The International Day of Democracy, observed on September 15th, was officially designated in 2007 via a resolution adopted by the United Nations General Assembly (UNGA). The establishment of the International Day of Democracy can be traced back to the Universal Declaration on Democracy, which was formally adopted on September 15, 1997, by the Inter-Parliamentary Union (IPU). The IPU is an international organization that comprises national parliaments from various countries.
The theme for 2023 is ‘Empowering the Next Generation’, which the UN says is to encourage young people to get involved in democratic processes so they can have their voices heard.
The International Day of Democracy is observed every year with the purpose of promoting and upholding the principles of democracy. The hay offers an occasion to assess the global state of democracy. It emphasizes the fundamental values of freedom, human rights, respect, and the regular conduct of authentic elections by universal suffrage as vital components of democracy. Democracy serves as the natural framework for safeguarding and ensuring the effective fulfillment of human rights.
There’s no gainsaying talking about why democracy is crucial in the world we find ourselves in today. In a country where only one person has the power, rules can be made that people are not happy with, and have no choice but to follow them.
However in a system where everyone has a say, such as in a democracy, there are ways in which people can express their feelings and views and force change.
President Biden of the United States of America said democracy remains humanity’s most enduring means to advance prosperity, security, and dignity for all. According to him, American democracy has shown that it can tackle the challenges that matter most in peoples’ lives.
Biden also believes that the sustained democratic rule America has enjoyed from the days of its founding fathers laid the foundation for the prosperity and global standing the country enjoys today. He highlighted the bipartisan Infrastructure Investment and Jobs Act —an act designed to deliver safe roads, clean water, and high-speed Internet to communities across the country and the Inflation Reduction Act—a historic law that lowers healthcare, prescription drug, and energy costs, and takes the most aggressive action to confront the climate crisis in history.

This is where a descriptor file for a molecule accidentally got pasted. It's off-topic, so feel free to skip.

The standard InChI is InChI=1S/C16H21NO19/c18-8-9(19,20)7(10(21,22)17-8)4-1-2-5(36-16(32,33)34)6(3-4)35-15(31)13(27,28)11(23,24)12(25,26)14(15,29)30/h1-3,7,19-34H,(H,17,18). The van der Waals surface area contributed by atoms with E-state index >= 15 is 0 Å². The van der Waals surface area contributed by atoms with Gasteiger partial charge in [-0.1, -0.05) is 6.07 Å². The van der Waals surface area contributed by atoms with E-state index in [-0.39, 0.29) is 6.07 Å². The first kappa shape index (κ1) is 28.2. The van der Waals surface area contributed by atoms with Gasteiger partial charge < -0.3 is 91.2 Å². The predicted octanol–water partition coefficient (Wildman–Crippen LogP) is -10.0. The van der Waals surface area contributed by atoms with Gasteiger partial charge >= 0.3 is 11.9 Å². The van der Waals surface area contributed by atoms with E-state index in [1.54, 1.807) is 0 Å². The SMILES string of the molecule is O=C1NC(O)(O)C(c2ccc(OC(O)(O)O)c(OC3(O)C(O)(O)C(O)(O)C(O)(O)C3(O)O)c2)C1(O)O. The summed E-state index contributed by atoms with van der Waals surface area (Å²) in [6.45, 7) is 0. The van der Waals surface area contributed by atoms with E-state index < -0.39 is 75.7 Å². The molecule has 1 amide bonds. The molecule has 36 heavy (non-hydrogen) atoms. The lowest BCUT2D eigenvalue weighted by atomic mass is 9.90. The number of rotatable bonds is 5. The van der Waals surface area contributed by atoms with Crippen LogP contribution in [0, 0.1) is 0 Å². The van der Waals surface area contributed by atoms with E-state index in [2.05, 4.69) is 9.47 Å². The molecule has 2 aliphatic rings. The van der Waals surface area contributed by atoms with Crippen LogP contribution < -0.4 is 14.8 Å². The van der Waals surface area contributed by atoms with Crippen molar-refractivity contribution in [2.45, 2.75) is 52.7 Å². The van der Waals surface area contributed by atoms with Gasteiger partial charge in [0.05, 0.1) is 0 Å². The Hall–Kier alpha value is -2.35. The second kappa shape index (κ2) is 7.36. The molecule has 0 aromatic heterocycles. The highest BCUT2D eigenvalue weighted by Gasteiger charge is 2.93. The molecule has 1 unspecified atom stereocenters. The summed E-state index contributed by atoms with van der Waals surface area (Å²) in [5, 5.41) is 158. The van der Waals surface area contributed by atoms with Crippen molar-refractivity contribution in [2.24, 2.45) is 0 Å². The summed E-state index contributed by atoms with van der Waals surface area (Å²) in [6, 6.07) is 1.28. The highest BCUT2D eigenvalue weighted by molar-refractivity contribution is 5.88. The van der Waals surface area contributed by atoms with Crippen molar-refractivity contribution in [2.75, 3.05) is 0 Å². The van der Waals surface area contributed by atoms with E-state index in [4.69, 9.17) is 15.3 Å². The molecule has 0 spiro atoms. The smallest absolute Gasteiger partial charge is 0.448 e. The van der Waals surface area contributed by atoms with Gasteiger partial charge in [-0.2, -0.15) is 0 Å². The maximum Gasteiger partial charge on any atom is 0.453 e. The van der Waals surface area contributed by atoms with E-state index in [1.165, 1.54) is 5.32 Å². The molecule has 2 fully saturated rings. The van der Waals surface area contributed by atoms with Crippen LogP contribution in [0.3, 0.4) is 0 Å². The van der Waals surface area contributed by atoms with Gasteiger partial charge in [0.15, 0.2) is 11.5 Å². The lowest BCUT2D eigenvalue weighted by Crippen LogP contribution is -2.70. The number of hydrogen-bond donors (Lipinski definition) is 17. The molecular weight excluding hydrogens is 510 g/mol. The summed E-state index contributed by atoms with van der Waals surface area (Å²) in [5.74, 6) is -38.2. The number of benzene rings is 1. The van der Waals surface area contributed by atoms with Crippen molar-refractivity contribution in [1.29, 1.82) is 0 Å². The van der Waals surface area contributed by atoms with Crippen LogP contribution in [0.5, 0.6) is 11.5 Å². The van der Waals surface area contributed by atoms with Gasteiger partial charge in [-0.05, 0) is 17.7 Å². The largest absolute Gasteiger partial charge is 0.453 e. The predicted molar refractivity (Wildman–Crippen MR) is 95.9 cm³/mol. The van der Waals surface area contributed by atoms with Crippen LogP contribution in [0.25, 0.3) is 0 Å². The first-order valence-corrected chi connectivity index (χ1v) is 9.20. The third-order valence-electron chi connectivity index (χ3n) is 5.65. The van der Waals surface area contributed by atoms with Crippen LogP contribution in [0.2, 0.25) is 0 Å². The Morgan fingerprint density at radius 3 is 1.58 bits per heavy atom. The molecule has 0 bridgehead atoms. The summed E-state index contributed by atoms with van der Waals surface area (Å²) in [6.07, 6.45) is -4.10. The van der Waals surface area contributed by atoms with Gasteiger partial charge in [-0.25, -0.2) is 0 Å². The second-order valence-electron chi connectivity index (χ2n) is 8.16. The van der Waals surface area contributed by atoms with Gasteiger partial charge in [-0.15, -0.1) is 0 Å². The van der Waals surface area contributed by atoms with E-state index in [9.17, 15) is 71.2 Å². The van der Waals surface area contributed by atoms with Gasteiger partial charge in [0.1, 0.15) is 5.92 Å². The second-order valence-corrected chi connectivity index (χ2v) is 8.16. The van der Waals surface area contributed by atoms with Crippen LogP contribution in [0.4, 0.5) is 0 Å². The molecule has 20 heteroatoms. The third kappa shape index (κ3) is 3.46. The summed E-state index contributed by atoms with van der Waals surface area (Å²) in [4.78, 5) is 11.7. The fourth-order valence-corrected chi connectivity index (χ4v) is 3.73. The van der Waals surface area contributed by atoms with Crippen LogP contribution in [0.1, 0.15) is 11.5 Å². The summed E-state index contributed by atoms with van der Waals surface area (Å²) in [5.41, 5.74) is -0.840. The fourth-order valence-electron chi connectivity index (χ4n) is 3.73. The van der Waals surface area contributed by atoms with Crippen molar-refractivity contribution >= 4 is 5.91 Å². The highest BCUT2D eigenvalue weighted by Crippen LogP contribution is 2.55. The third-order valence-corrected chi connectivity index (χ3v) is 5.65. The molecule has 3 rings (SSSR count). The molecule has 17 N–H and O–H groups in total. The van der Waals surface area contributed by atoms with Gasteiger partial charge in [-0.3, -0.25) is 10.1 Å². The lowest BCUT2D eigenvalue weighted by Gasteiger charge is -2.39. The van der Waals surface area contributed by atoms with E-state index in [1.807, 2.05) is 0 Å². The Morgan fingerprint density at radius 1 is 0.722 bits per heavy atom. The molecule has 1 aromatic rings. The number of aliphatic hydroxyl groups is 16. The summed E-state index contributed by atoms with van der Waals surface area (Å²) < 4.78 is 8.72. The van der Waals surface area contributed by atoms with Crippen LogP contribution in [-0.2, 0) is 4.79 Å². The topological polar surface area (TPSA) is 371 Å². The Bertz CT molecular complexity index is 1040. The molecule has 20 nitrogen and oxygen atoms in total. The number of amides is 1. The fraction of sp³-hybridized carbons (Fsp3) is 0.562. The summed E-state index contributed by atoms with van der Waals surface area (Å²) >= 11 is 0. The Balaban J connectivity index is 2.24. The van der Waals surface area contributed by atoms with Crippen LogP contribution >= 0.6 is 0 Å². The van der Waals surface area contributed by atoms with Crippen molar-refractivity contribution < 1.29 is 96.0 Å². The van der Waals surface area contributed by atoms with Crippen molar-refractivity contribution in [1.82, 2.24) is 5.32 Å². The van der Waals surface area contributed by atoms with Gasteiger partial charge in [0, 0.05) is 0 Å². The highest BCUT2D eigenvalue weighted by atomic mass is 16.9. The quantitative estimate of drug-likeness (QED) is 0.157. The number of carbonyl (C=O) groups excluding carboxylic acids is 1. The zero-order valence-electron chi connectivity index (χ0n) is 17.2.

President Biden also touched on some democracies abroad starting with the ongoing conflict between Ukraine and Russia. When Russia launched its brutal assault against Ukraine, The United States, according to him, helped rally the world to stand with the people of Ukraine as they defended their liberty. The revitalization of the G7’s commitment to drive inclusive economic growth—including by launching the Partnership for Global Infrastructure and Investment, which aims to mobilize $600 billion for quality infrastructure projects in low and middle-income countries by 2027 was also touched upon by Biden as a testament to the benefits of a democracy.
True, while the American democratic model is an aspiration for a lot of countries, it’s worth pointing out that just as it is with other countries, it is also not perfect. American democracy has arguably produced some of the greatest freedom, science, technological advances and innovation that the planet has yet seen.
It has also withstood a civil war, struggles over civil rights, waves of immigration that have always been met with intolerance — but the melting pot eventually did its job. This system has produced wealth and stability and a march toward fairness, however uneven. Its benefits may not be distributed equally, more often than not it bends toward justice.
U.S. Secretary of State, Antony Blinken in a statement released by the U.S. State department said “Democracy is more than a form of government; it sets the foundation for a society where everyone is free to be who they are, express what they think, and practice their beliefs. The United States is committed to upholding democratic values worldwide and strengthening democratic institutions as we work toward a world in which all people can fully and freely exercise their universal human rights”.
Unspoken in either the messages from Biden or Blinken is this reality. Democracy in the United States and abroad is under attack by elements that refuse to believe that the entire rule of law applies to them and their candidates or leaders; not just the parts they want to espouse.
Trying to manipulate elections, encourage voter suppression, gagging the media, blatant disregard for international law and the borders of a sovereign nation are all antithesis of democracy. How the global community intends to fix all of these promoting the democratic norms they claim to imbibe remains to be seen.